Where a plaintiff knew that her father had escaped from a hospital where his family had requested a mental evaluation and then killed his wife and himself, the plaintiff had constructive knowledge of her claim against the treating doctor and hospital as of the day she learned about the murder-suicide.
In Herpst v. Parkridge Medical Center, No. E2017-00419-COA-R3-CV (Tenn. Ct. App. Aug. 23, 2018), plaintiff and her family members took her father to defendant hospital because he was experiencing “paranoia and delusional episodes” and had discussed committing suicide. They chose this specific hospital because it was “the only hospital in Chattanooga that has a dedicated and secured floor for mental evaluations.” Plaintiff and her family requested a mental evaluation of her father and told his treating physician that he was a danger to himself.
On the day after the father’s admission, plaintiff inquired about when the evaluation would be done and did not get an answer. The next day, he had become agitated and plaintiff again got no answers from the nurses, who allegedly stated: “we don’t know, we don’t care, we’re tired of fooling with him…he’s crazy.” Three days after his admission, the father pulled his I.V. out and left the hospital. Sometime in the following two days, he killed his wife and himself, and plaintiff was notified of her parents’ death on July 3, 2013.
After sending pre-suit notice of her claim, plaintiff first filed an HCLA suit on behalf of her father’s estate against the treating doctor and hospital on November 6, 2014. That suit was voluntarily dismissed, and plaintiff filed the instant case on November 13, 2015, relying on the savings statute. The defendants filed a motion to dismiss the claim, asserting that the first suit was filed outside the statute of limitations and that the second suit was therefore time-barred. The trial court granted this motion, and the Court of Appeals affirmed.
The only issue here was when the statute of limitations began to run. Plaintiff argued that the limitations period did not begin to run until March 1, 2014, when she first conducted a “diligent review” of her father’s medical records and realized that defendants failed to properly assess her father’s mental condition. The Court rejected this argument, finding that plaintiff had at least constructive knowledge of her claim on July 3, 2013.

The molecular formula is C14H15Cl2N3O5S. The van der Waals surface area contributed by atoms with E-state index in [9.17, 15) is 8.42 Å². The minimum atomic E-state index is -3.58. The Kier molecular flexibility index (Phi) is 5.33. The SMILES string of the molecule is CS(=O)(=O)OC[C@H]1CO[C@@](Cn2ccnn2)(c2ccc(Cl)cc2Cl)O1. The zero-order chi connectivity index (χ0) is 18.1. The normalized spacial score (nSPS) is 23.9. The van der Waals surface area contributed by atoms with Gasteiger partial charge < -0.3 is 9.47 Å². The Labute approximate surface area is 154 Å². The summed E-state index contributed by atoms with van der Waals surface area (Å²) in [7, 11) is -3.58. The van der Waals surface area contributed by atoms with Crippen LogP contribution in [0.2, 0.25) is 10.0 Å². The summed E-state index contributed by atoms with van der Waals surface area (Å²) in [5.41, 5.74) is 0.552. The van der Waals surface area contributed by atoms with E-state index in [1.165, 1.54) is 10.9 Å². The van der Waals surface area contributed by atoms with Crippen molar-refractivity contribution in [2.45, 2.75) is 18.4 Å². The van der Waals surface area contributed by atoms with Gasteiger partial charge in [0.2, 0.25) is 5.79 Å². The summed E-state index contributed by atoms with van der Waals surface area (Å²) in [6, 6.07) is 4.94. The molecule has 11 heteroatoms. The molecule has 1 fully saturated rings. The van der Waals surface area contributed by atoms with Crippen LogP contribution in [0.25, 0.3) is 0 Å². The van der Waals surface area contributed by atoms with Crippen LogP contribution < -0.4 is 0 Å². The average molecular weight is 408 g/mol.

HCLA claims are subject to a one-year statute of limitations period, which begins to run
when one discovers, or in the exercise of reasonable diligence should have discovered, both (1) that he or she has been injured by wrongful or tortious conduct and (2) the identify of the person or persons whose wrongful conduct caused the injury. A claimant need not actually know of the commission of a wrongful act in order for the limitations period to begin, but need only be aware of facts sufficient to place a reasonable person on notice that the inquiry was the result of the wrongful conduct of another.
(internal citation and quotation omitted).
In this case, the Court noted that as of July 3, 2013, plaintiff knew that her father had killed her mother and himself and that he had previously been “in the exclusive care and control of defendants.” Plaintiff had personally spoken with the doctors and nurses in charge of the father’s case and had been given vague and unclear answers regarding his mental evaluation. Based on these facts, the Court reasoned:
[I]f there was a tortfeasor, or tortfeasors, plaintiff certainly knew their identities. …[B]y July 3, 2013, plaintiff knew that her father had escaped from the only area hospital with a ‘secured floor’ for mental evaluations. Even though plaintiff probably did not have actual knowledge that a mental evaluation had been performed…, her complaint makes clear that she had reason to doubt that the requested evaluation had been performed. …All of these facts demonstrate that by July 3, 2013, plaintiff had constructive notice of her medical malpractice claim. Upon learning that her father had escaped from the hospital and killed both his wife and himself, a reasonable person would have realized the need to further investigate the injury, especially in light of plaintiff’s prior dealings with hospital staff.
Because the one-year limitations period began to run on July 3, 2013, even with the 120-day extension provided by the HCLA, plaintiff needed to file her initial suit by October 30, 2014. Her failure to do so meant that her first, and thus second suit, were untimely, and dismissal was affirmed.